def test_my_sum_raises_exception_when_passed_strings(self):
    self.assertRaises(TypeError, my_sum, “hello”, “world”)

def test_my_sum_raises_exception_when_passed_lists(self):
    self.assertRaises(TypeError, my_sum, [6, 7], [1, 2])

Finally, to get these new tests passing, we’ll need to add some error handling within our functionality. This can be done by modifying our existing code to use the isinstance method to check the types of the inputs and then raising a TypeError if the type is not an integer or a float.

def my_sum(a, b):
    if isinstance(a, (int, float, complex)):
        if isinstance(b, (int, float, complex)):
            return a + b
    raise TypeError

Running a Unit Test

Next, we’ll look at running our tests. Before we actually run our test, however, we’ll add an entry point by adding the following two lines to the end of our test_my_sum.py file.

if __name__ == '__main__':
   unittest.main()

Using a command line, we navigate to the folder containing our files. Once in the same folder, we can run our tests using the command python test_my_sum.py.

python unit test console 1

This instructs the command line to use Python to execute the test_my_sum file, where it hits our entry point and is then told to use the unittest test runner. A similar way to run this test file from the command line is to use the python -m unittest test_my_sum command as pictured below.

python unit test console 2

As shown in these screenshots, some text will be returned to the command line giving you information about the test results. The first line will show which tests have failed or passed using a full stop (.) to denote passing tests and E or F to show which have errored or failed. We’ll also be given a stack trace for each failing test that explains why each test hasn’t passed.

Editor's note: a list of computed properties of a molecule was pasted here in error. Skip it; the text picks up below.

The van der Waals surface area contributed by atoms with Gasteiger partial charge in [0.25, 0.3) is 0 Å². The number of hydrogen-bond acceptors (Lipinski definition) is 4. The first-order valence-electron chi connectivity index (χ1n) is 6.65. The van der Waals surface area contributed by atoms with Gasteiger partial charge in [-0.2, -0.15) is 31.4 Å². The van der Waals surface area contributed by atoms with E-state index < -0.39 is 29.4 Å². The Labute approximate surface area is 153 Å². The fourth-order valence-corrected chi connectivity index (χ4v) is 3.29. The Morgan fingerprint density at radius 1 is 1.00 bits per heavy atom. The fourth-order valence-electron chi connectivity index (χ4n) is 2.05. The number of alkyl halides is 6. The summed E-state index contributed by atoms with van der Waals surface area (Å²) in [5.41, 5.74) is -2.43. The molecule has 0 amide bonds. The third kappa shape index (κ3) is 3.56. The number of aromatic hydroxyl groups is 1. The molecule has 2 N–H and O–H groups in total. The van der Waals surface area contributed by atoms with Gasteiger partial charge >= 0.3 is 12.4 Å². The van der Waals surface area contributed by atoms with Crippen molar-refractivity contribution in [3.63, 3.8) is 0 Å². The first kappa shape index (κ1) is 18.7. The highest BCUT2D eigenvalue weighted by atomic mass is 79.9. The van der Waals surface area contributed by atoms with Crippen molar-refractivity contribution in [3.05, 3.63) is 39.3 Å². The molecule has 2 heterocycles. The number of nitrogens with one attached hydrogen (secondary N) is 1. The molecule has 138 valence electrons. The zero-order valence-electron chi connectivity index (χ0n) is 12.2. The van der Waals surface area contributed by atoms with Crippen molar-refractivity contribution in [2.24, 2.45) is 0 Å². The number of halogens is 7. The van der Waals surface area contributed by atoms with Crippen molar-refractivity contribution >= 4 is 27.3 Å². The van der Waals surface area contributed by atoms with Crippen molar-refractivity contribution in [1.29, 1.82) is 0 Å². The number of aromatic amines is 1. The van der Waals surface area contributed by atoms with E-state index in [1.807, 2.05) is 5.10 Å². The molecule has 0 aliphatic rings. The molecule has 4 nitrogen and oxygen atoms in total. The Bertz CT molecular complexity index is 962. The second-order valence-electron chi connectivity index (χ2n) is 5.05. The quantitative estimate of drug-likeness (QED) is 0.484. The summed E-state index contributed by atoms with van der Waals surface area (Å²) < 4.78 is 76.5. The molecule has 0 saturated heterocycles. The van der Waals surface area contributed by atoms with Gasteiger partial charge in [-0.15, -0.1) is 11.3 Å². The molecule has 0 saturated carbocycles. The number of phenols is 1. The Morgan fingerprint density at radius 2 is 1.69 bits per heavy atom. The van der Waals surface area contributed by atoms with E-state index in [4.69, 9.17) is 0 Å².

Running Unit Tests in an IDE

These unit tests can also be executed from within your favorite integrated developer environments (IDEs), like PyCharm or Visual Studio. This makes it more convenient when working with large projects that include many files.

Running Unit Tests in Visual Studio Code

To run tests in Visual Studio Code, you will need to configure the Visual Studio Code to work with the test framework. To do this, we open the Testing tab on the sidebar menu.

VS Code Testing Menu

A menu resembling the one above should appear. Click on the button labeled Configure Python Tests. A dropdown menu will appear at the top of the screen. From here, select unittest.

VS Code Test Framework
VS Code Test Directory

Next, click on the option that is labeled with the directory of the tests. In this tutorial, this is the root directory that’s labeled with a full stop (as shown above). The next set of options asks which naming pattern we’ve used for our test files. For this tutorial, the option we will select is test_*.py.

VS Code Test File Pattern

Our test runner should now be configured correctly, meaning that our tests will show in the Testing menu on the left. From here, the tests can be run by clicking the Run Tests button.

VS Code Run Tests

Any passing tests will show up with a green tick, whereas the failing tests will have a red cross. The screenshot below shows an example of both.

VS Code Test Results

Setting a Strong Foundation with Unit Tests

Unit testing is a vital element in the testing pyramid. Testing isolated features and functionality is important as they are often the fastest to build and run. This means that a large testing suite can be completed incredibly quickly to confirm all requirements and acceptance criteria are being met. To instill confidence in our projects from the very start, unit tests should be written before any functional code.

This blog post was created as part of the Mattermost Community Writing Program and is published under the CC BY-NC-SA 4.0 license. To learn more about the Mattermost Community Writing Program, check this out.

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Python QA Testing

Kyle is a vegan polyglot software engineer at Made Tech, where he builds sustainable cloud-based applications for public sector organizations to benefit society. In his free time, he likes to read or listen to live music when not spending time with his friends and family